Alzheimer’s: What You Need to Know

June is national Alzheimer’s awareness month. We put together some basic facts to help educate you on this horrible disease.

  • Alzheimer’s is the most common form of dementia, a general term for memory loss and other intellectual abilities severe enough to interfere with daily life. Alzheimer’s disease accounts for 60 to 80 percent of dementia cases.
  • Alzheimer’s is not a normal part of aging, although the greatest known risk factor is increasing age, and the majority of people with Alzheimer’s are 65 and older
  • Alzheimer’s worsens over time. Alzheimer’s is a progressive disease, where dementia symptoms gradually worsen over many years. In its early stages, memory loss is mild, but with late-stage Alzheimer’s, individuals lose the ability to carry on a conversation and respond to their environment. Alzheimer’s is the sixth-leading cause of death in the United States.
  • Alzheimer’s has no current cure, but treatments for symptoms are available, and research continues.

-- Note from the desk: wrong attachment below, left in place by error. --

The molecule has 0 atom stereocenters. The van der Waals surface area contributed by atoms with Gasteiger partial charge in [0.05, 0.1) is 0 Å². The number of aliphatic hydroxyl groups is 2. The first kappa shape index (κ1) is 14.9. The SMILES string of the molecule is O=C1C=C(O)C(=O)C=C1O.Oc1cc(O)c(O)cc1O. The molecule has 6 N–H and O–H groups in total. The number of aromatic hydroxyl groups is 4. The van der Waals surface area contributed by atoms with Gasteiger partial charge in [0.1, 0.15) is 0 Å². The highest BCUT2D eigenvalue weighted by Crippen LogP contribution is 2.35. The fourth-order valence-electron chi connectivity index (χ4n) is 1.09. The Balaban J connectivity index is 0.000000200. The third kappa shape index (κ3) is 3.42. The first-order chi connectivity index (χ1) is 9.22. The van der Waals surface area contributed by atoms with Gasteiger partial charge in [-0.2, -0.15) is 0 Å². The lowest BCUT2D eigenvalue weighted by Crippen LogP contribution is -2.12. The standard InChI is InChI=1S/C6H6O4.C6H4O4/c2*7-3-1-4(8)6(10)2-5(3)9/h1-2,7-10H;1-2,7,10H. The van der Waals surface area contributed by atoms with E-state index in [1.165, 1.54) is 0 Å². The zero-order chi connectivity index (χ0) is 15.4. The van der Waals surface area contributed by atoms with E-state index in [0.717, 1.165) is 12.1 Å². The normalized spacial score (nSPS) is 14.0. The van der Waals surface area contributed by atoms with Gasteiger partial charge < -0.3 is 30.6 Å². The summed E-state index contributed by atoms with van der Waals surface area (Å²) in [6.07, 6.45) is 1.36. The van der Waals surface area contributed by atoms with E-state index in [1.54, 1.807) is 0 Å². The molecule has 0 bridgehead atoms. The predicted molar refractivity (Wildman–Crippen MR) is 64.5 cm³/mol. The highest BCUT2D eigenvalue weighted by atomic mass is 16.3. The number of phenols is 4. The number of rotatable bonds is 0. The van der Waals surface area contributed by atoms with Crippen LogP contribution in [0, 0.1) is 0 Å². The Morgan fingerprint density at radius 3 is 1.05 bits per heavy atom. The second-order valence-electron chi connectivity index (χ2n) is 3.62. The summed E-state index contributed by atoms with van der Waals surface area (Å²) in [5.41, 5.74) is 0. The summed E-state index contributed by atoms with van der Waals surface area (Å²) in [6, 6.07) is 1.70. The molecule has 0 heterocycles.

Warning Signs of Alzheimer’s

  • The most common early symptom of Alzheimer’s is difficulty remembering nequick-facts-2016wly learned information because
    Alzheimer’s changes typically begin in the part of the brain that affects learning. As Alzheimer’s advances through the brain, it leads to increasingly severe symptoms, including disorientation, mood, and behavior changes; deepening confusion about events, time, and
    place; unfounded suspicions about family, friends and professional caregivers; more serious memory loss and behavior changes; and difficulty speaking, swallowing and walking.
  • People with memory loss or other possible signs of Alzheimer’s may find it hard to recognize they have a problem. Signs of dementia may be more evident to family members or friends. Anyone experiencing dementia-like symptoms should see a doctor as soon as possible.

Here is a checklist from (www.alz.org) http://www.alz.org/national/documents/checklist_10signs.pdf

 

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